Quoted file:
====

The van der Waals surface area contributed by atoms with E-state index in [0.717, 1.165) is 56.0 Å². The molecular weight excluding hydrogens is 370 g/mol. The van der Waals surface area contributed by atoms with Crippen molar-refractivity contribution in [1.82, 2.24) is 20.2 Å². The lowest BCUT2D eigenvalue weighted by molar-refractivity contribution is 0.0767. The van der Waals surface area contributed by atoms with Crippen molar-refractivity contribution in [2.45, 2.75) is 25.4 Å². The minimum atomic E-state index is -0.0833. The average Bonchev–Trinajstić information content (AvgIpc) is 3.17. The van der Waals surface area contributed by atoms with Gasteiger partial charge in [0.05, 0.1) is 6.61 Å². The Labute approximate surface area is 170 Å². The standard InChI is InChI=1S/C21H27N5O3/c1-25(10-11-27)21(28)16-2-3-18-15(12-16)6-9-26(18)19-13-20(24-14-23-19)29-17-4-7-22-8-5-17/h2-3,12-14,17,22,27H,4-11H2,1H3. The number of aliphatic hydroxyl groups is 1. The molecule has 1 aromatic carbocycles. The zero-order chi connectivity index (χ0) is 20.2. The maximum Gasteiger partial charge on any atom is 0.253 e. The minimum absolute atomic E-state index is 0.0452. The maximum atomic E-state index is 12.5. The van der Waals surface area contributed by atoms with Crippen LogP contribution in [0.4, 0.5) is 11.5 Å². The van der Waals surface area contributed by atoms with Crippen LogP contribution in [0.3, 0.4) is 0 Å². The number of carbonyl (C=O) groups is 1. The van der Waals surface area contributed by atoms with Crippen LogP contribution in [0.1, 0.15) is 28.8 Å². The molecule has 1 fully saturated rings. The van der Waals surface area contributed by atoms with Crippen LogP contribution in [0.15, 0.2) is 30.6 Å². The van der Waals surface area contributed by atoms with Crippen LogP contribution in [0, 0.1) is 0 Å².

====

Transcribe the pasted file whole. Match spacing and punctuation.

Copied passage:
The van der Waals surface area contributed by atoms with E-state index in [0.717, 1.165) is 56.0 Å². The molecular weight excluding hydrogens is 370 g/mol. The van der Waals surface area contributed by atoms with Crippen molar-refractivity contribution in [1.82, 2.24) is 20.2 Å². The lowest BCUT2D eigenvalue weighted by molar-refractivity contribution is 0.0767. The van der Waals surface area contributed by atoms with Crippen molar-refractivity contribution in [2.45, 2.75) is 25.4 Å². The minimum atomic E-state index is -0.0833. The average Bonchev–Trinajstić information content (AvgIpc) is 3.17. The van der Waals surface area contributed by atoms with Gasteiger partial charge in [0.05, 0.1) is 6.61 Å². The Labute approximate surface area is 170 Å². The standard InChI is InChI=1S/C21H27N5O3/c1-25(10-11-27)21(28)16-2-3-18-15(12-16)6-9-26(18)19-13-20(24-14-23-19)29-17-4-7-22-8-5-17/h2-3,12-14,17,22,27H,4-11H2,1H3. The number of aliphatic hydroxyl groups is 1. The molecule has 1 aromatic carbocycles. The zero-order chi connectivity index (χ0) is 20.2. The maximum Gasteiger partial charge on any atom is 0.253 e. The minimum absolute atomic E-state index is 0.0452. The maximum atomic E-state index is 12.5. The van der Waals surface area contributed by atoms with Crippen LogP contribution in [0.4, 0.5) is 11.5 Å². The van der Waals surface area contributed by atoms with Crippen LogP contribution in [0.3, 0.4) is 0 Å². The number of carbonyl (C=O) groups is 1. The van der Waals surface area contributed by atoms with Crippen LogP contribution in [0.1, 0.15) is 28.8 Å². The molecule has 1 fully saturated rings. The van der Waals surface area contributed by atoms with Crippen LogP contribution in [0.15, 0.2) is 30.6 Å². The van der Waals surface area contributed by atoms with Crippen LogP contribution in [0, 0.1) is 0 Å².